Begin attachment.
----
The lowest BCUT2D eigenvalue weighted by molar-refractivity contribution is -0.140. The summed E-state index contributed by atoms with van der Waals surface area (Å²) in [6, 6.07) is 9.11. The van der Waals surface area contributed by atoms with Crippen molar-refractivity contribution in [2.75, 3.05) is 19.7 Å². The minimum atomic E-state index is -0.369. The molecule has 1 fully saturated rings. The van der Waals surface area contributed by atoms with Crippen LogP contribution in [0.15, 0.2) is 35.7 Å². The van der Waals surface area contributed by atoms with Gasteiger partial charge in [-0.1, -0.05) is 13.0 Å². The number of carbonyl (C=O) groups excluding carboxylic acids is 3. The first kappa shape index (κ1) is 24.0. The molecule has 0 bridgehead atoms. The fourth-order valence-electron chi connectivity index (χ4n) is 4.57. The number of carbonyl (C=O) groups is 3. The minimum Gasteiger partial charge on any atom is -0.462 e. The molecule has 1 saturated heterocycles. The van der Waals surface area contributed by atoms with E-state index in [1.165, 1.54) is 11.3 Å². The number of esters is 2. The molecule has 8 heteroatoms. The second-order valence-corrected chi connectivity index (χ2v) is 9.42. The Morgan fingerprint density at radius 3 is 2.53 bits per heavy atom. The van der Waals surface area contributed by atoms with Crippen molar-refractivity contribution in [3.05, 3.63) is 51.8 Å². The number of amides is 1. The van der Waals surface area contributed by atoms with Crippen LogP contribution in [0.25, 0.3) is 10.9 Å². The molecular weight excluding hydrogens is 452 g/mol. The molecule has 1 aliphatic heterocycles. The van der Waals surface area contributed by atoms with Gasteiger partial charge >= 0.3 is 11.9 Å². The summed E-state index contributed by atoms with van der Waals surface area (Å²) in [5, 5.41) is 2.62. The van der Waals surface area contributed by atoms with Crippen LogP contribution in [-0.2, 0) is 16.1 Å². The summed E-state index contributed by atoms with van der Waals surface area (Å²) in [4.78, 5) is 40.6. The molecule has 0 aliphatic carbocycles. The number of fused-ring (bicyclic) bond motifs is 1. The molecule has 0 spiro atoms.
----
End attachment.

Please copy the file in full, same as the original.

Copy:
The lowest BCUT2D eigenvalue weighted by molar-refractivity contribution is -0.140. The summed E-state index contributed by atoms with van der Waals surface area (Å²) in [6, 6.07) is 9.11. The van der Waals surface area contributed by atoms with Crippen molar-refractivity contribution in [2.75, 3.05) is 19.7 Å². The minimum atomic E-state index is -0.369. The molecule has 1 fully saturated rings. The van der Waals surface area contributed by atoms with Crippen LogP contribution in [0.15, 0.2) is 35.7 Å². The van der Waals surface area contributed by atoms with Gasteiger partial charge in [-0.1, -0.05) is 13.0 Å². The number of carbonyl (C=O) groups excluding carboxylic acids is 3. The first kappa shape index (κ1) is 24.0. The molecule has 0 bridgehead atoms. The fourth-order valence-electron chi connectivity index (χ4n) is 4.57. The number of carbonyl (C=O) groups is 3. The minimum Gasteiger partial charge on any atom is -0.462 e. The molecule has 1 saturated heterocycles. The van der Waals surface area contributed by atoms with E-state index in [1.165, 1.54) is 11.3 Å². The number of esters is 2. The molecule has 8 heteroatoms. The second-order valence-corrected chi connectivity index (χ2v) is 9.42. The Morgan fingerprint density at radius 3 is 2.53 bits per heavy atom. The van der Waals surface area contributed by atoms with Crippen molar-refractivity contribution in [3.05, 3.63) is 51.8 Å². The number of amides is 1. The van der Waals surface area contributed by atoms with Crippen LogP contribution in [0.25, 0.3) is 10.9 Å². The molecular weight excluding hydrogens is 452 g/mol. The molecule has 1 aliphatic heterocycles. The van der Waals surface area contributed by atoms with Gasteiger partial charge >= 0.3 is 11.9 Å². The summed E-state index contributed by atoms with van der Waals surface area (Å²) in [5, 5.41) is 2.62. The van der Waals surface area contributed by atoms with Crippen LogP contribution in [-0.2, 0) is 16.1 Å². The summed E-state index contributed by atoms with van der Waals surface area (Å²) in [4.78, 5) is 40.6. The molecule has 0 aliphatic carbocycles. The number of fused-ring (bicyclic) bond motifs is 1. The molecule has 0 spiro atoms.